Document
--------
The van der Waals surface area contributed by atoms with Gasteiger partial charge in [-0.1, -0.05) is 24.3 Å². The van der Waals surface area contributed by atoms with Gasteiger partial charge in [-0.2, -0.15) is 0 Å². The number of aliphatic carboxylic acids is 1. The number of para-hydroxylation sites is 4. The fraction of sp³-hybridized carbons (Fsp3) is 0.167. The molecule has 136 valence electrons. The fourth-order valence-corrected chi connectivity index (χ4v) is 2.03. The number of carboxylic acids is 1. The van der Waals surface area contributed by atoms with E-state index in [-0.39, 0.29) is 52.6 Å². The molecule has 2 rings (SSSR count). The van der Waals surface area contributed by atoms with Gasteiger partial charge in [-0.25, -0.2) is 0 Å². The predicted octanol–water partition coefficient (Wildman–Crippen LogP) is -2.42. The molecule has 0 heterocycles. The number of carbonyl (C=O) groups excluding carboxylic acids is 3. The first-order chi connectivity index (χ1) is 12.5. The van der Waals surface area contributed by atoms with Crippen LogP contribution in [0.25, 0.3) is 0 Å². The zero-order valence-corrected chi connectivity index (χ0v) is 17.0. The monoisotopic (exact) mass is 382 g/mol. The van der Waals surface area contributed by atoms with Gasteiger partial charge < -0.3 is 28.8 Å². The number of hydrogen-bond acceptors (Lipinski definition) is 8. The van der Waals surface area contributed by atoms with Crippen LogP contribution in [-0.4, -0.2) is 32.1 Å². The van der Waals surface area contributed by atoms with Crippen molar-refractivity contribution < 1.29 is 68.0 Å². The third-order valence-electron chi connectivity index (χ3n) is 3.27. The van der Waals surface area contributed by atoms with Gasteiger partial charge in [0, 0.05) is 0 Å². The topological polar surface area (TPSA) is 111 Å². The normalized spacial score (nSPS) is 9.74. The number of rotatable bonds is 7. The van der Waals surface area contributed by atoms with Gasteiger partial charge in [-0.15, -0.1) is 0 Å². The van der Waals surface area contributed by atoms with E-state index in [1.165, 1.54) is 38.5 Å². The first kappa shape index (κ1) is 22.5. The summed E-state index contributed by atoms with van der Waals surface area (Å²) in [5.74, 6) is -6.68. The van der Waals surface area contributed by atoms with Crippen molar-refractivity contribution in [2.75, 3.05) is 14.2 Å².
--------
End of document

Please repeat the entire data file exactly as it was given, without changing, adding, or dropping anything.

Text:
The van der Waals surface area contributed by atoms with Gasteiger partial charge in [-0.1, -0.05) is 24.3 Å². The van der Waals surface area contributed by atoms with Gasteiger partial charge in [-0.2, -0.15) is 0 Å². The number of aliphatic carboxylic acids is 1. The number of para-hydroxylation sites is 4. The fraction of sp³-hybridized carbons (Fsp3) is 0.167. The molecule has 136 valence electrons. The fourth-order valence-corrected chi connectivity index (χ4v) is 2.03. The number of carboxylic acids is 1. The van der Waals surface area contributed by atoms with E-state index in [-0.39, 0.29) is 52.6 Å². The molecule has 2 rings (SSSR count). The van der Waals surface area contributed by atoms with Gasteiger partial charge in [-0.25, -0.2) is 0 Å². The predicted octanol–water partition coefficient (Wildman–Crippen LogP) is -2.42. The molecule has 0 heterocycles. The number of carbonyl (C=O) groups excluding carboxylic acids is 3. The first-order chi connectivity index (χ1) is 12.5. The van der Waals surface area contributed by atoms with Crippen LogP contribution in [0.25, 0.3) is 0 Å². The zero-order valence-corrected chi connectivity index (χ0v) is 17.0. The monoisotopic (exact) mass is 382 g/mol. The van der Waals surface area contributed by atoms with Gasteiger partial charge < -0.3 is 28.8 Å². The number of hydrogen-bond acceptors (Lipinski definition) is 8. The van der Waals surface area contributed by atoms with Crippen LogP contribution in [-0.4, -0.2) is 32.1 Å². The van der Waals surface area contributed by atoms with Crippen molar-refractivity contribution < 1.29 is 68.0 Å². The third-order valence-electron chi connectivity index (χ3n) is 3.27. The van der Waals surface area contributed by atoms with Gasteiger partial charge in [0, 0.05) is 0 Å². The topological polar surface area (TPSA) is 111 Å². The normalized spacial score (nSPS) is 9.74. The number of rotatable bonds is 7. The van der Waals surface area contributed by atoms with Gasteiger partial charge in [-0.15, -0.1) is 0 Å². The van der Waals surface area contributed by atoms with E-state index in [1.165, 1.54) is 38.5 Å². The first kappa shape index (κ1) is 22.5. The summed E-state index contributed by atoms with van der Waals surface area (Å²) in [5.74, 6) is -6.68. The van der Waals surface area contributed by atoms with Crippen molar-refractivity contribution in [2.75, 3.05) is 14.2 Å².